A Line in the Sand: When is Enough, Enough?

Posted by Dr. C.J. Huff on August 15, 2016

A Line in the Sand: When is Enough, Enough?

I recently had the privilege to speak to educators and business people at the North Carolina Conference on Education. This fantastic event was hosted by the North Carolina Chamber of Commerce and attended by a group of education and business professionals who “get it.”They were having the right conversations. How do we improve the quality of education and support the good work of teachers? How do we team up with workforce development initiatives? How can we work together to prepare a generation of graduates to achieve great things, regardless of the economic despair faced by a growing number of them?

There was a genuine acknowledgment of the inequities facing a growing number of the 1.5 million school-aged children in North Carolina. Inequity in the quality of school facilities. Inequity in classroom resources for teachers and students. Inequity in relevant opportunities for every child.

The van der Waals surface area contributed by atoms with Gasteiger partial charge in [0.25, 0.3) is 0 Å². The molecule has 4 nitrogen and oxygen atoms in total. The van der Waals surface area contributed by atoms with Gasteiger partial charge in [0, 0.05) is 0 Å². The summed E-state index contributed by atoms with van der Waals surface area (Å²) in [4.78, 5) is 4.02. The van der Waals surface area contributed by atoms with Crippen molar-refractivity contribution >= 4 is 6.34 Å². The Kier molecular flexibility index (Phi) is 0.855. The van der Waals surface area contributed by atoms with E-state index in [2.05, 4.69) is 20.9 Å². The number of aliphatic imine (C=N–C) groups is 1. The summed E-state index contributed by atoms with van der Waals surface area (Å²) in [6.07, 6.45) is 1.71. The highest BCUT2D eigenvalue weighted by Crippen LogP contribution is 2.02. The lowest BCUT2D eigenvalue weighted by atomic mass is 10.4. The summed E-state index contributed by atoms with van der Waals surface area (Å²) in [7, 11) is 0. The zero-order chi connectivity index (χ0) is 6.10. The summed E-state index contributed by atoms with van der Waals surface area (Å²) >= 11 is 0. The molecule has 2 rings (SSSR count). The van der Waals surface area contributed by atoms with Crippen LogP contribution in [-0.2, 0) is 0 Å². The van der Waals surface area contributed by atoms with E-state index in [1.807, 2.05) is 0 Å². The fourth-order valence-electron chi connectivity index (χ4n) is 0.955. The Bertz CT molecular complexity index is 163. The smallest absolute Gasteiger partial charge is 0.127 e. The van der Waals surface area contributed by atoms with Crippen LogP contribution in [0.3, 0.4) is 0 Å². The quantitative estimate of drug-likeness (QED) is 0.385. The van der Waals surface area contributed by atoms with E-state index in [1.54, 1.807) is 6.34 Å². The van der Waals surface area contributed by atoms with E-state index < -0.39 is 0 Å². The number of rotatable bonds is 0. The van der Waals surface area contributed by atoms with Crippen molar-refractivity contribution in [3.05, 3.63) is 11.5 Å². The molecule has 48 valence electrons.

Every day I read new research that lays out the likely plight of children who live in poverty. A significant body of evidence points to the inequities created by poverty and the likely result in terms of life outcomes. No doubt, at this very moment, there is another piece of research about to emerge correlating child poverty to negative life outcomes. Dissertations, books, journal articles, textbooks all saying the same thing again and again and again. Children growing up in poverty have a steep hill to climb.

Over the last number of years, I have had the opportunity to visit with many districts in a lot of states. I also have had the opportunity to visit with a large number of business leaders across the country. What I have learned is that there is common ground hidden within the confines of these conversations. We all understand that our children are our future. We all understand we want what is best and what is right for our kids.

The question I have today is simply this, as a nation at what point do we draw a line in the sand? Frankly, our children and families in poverty need to be seen as something other than subjects of an on-going study. The research is clear, but as a nation our path forward on how to best put the research into practice is not.

Topics: Breaking the Poverty Cycle